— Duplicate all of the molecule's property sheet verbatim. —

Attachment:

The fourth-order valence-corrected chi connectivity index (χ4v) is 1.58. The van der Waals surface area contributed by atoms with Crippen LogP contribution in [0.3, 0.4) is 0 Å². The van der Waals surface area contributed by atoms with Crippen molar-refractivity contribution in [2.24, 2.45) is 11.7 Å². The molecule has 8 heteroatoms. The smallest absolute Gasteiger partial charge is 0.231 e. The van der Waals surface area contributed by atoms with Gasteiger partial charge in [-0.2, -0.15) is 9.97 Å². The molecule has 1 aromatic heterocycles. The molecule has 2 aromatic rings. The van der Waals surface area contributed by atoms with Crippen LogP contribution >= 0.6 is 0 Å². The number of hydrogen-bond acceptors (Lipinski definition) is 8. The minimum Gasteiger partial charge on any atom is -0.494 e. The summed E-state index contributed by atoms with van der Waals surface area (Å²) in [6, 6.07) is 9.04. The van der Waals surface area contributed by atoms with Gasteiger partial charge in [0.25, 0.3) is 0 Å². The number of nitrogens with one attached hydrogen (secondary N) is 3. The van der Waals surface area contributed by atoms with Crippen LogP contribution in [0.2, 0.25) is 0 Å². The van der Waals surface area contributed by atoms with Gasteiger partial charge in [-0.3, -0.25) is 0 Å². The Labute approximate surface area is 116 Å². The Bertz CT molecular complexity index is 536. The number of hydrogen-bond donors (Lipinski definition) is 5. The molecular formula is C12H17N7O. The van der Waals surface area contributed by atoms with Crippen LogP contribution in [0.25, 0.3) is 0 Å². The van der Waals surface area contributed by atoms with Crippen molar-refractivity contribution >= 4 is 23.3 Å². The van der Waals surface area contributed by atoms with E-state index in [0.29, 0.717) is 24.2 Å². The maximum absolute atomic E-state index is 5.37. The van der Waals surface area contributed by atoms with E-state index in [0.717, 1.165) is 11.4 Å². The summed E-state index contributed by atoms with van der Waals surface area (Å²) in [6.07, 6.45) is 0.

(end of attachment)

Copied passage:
The fourth-order valence-corrected chi connectivity index (χ4v) is 1.58. The van der Waals surface area contributed by atoms with Crippen LogP contribution in [0.3, 0.4) is 0 Å². The van der Waals surface area contributed by atoms with Crippen molar-refractivity contribution in [2.24, 2.45) is 11.7 Å². The molecule has 8 heteroatoms. The smallest absolute Gasteiger partial charge is 0.231 e. The van der Waals surface area contributed by atoms with Gasteiger partial charge in [-0.2, -0.15) is 9.97 Å². The molecule has 1 aromatic heterocycles. The molecule has 2 aromatic rings. The van der Waals surface area contributed by atoms with Crippen LogP contribution >= 0.6 is 0 Å². The number of hydrogen-bond acceptors (Lipinski definition) is 8. The minimum Gasteiger partial charge on any atom is -0.494 e. The summed E-state index contributed by atoms with van der Waals surface area (Å²) in [6, 6.07) is 9.04. The van der Waals surface area contributed by atoms with Gasteiger partial charge in [0.25, 0.3) is 0 Å². The number of nitrogens with one attached hydrogen (secondary N) is 3. The van der Waals surface area contributed by atoms with Crippen LogP contribution in [0.2, 0.25) is 0 Å². The van der Waals surface area contributed by atoms with Gasteiger partial charge in [-0.3, -0.25) is 0 Å². The Labute approximate surface area is 116 Å². The Bertz CT molecular complexity index is 536. The number of hydrogen-bond donors (Lipinski definition) is 5. The molecular formula is C12H17N7O. The van der Waals surface area contributed by atoms with Crippen LogP contribution in [0.25, 0.3) is 0 Å². The van der Waals surface area contributed by atoms with Crippen molar-refractivity contribution >= 4 is 23.3 Å². The van der Waals surface area contributed by atoms with E-state index in [0.29, 0.717) is 24.2 Å². The maximum absolute atomic E-state index is 5.37. The van der Waals surface area contributed by atoms with E-state index in [0.717, 1.165) is 11.4 Å². The summed E-state index contributed by atoms with van der Waals surface area (Å²) in [6.07, 6.45) is 0.